The Life and Times of Odayan

During the years of growing up, Robin Hood, was perhaps one of the best “superheroes” I had encountered in the realm of literature. As a young child, I failed to realize that my love for the Man in Green did not stem from the well-crafted stories. It simply was defined by an individual’s rise to power and the obstacles he overcame, without much regard to morality, to get there. Stepping away from the forest of Sherwood and towards the picturesque sights that greet us from ancient Kerala, it is in Bhargava Kshetram that we encounter a young man, jaded by society, inspired by the dance form- Kathakali and excelling in the martial art form-  Kalaripayattu. A hero to some and a villain to some, Odayan, with each passing page reveals that is not merely a story about a man trying to bring about change… It is about a man who is essentially human and a man to whom morality is perhaps irrelevant- much like a more twisted version of Robin Hood.

The story of a young man who takes the law into his hand, it is wrong to consider Odayan as a “superhero” by any stretch of imagination. A vigilante, inspired by the likes of Batman and V for Vendetta, the protagonist is not a spandex clad man running around saving the day. “When you read Odayan, it isn’t surprising to realize that a lot of people look at him as a criminal. And that is the reaction I had hoped for,” begins Suhas Sundar, writer of Odayan and Creative Director, Level 10 Comics. In a country where superheroes are restricted to just a handful, Sundar also believes that it is an odd idea for Indians to explore. “But I love Nagraj,” he grins, talking about the legendary superhero brought to life by Raj Comics, “And perhaps I’ll be the first one to watch the movie if it is ever released, but creating a new superhero and expecting cult following is something that cannot happen in India yet.”



Defined by an industry that largely chooses to explore the realm of mythology in order to avoid the painstaking process of familiarizing people with new character, an inevitable part of creation, newer writers and artists are straying from this tried and tested formula for success. “And we all know how the Ramayana ends. Though the stories are easily accessible and there is a ready-made audience for it, how long will you keep coming up with various versions of the same coin?” Sundar adds.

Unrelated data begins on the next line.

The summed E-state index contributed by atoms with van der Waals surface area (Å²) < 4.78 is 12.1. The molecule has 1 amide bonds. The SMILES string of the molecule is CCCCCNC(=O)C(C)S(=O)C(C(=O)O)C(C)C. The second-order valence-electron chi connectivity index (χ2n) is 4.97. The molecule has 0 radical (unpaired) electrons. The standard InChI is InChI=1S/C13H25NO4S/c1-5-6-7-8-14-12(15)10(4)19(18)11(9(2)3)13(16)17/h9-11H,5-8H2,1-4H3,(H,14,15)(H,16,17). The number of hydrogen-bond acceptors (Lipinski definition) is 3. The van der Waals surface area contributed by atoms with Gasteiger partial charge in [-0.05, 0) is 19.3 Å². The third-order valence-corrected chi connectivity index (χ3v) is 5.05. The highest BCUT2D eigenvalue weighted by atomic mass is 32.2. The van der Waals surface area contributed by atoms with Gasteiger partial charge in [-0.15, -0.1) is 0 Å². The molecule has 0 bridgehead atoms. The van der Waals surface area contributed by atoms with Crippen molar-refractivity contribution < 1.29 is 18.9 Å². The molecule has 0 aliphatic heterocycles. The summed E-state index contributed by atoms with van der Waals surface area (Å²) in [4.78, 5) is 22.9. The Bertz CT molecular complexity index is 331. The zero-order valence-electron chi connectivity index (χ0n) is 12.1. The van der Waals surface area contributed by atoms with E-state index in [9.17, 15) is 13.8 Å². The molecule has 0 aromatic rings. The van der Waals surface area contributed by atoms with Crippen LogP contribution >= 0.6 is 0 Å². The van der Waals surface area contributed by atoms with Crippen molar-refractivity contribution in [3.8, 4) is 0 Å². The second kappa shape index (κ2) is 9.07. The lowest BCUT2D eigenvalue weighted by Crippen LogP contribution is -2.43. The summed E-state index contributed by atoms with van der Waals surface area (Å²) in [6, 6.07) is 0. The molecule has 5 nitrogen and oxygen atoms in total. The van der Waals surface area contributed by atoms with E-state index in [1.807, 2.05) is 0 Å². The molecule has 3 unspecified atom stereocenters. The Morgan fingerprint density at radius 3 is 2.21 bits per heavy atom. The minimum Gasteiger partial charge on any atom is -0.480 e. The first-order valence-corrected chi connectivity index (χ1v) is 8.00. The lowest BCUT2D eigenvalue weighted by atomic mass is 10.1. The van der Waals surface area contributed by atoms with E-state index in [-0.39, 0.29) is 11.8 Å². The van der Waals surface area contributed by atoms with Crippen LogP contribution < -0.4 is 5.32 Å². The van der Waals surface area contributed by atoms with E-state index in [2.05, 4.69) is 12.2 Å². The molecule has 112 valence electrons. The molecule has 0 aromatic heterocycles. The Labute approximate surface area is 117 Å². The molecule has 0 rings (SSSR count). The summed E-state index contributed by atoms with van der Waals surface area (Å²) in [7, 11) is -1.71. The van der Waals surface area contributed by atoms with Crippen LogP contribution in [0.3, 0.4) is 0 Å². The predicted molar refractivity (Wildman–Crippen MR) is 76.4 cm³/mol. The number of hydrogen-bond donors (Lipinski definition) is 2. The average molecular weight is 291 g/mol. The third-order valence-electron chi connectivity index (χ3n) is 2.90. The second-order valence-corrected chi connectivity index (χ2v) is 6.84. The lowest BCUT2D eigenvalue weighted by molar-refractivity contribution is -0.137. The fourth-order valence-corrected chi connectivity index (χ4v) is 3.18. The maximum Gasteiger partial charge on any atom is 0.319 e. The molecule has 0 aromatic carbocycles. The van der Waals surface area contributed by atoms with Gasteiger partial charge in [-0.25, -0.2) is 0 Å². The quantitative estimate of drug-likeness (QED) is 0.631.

While Odayan is set in ancient Kerala and weaves into the tale legends that have been passed down through generations, Sundar confirms that Odayan is in no way a slice of historical accuracy. “We did research a lot to make this period story come to life. Starting with architecture of the era and ending with costumes and folklore, there was much that we learnt. But owing to the lack recorded events, we had to take a lot of liberties as well in the realm of Bhargava Khsetram. This is more about legends and a vigilante than historical accuracy,” he smiles.



Indian comics have almost always been defined by either good writing or by good art. Due to some unexplained reason, most creators utterly lack the ability to make sure that they are not relying heavily on either art or writing. Odayan, thankfully, is one of those Indian comic books which pay attention to both. While Sundar’s writing does not ramble on and proudly exhibit grammatical inconsistencies, the artwork of the book, largely lacking colours, at times allows us glimpses of vivid colours as the masked faces of the protagonist, Odayan, and some other peripheral characters appear and fade. Keeping in mind the need to showcase violence that is over the top, not only are the black and white frames stunning, the splashes of bright red blood spread across the frames, as a stark contrast, makes you realize the chaos that is essential to the narrative.



Though I would like to believe that Odayan is a hero, he isn’t a spandex-sporting, muscle flexing man who saves the day to bask in the glow of adulation. Not quite the Boy Scout, no. However, when you think of ‘heroes’ beyond what the Golden Age Comics had introduced us to, you realise that Alan Moore had introduced us to one in V for Vendetta. A man who wasn’t defined by good or evil. A man who simply chose to play the part of a vigilante in a world and time that needed him. And perhaps, Odayan is learning from the greats.

– team StripTease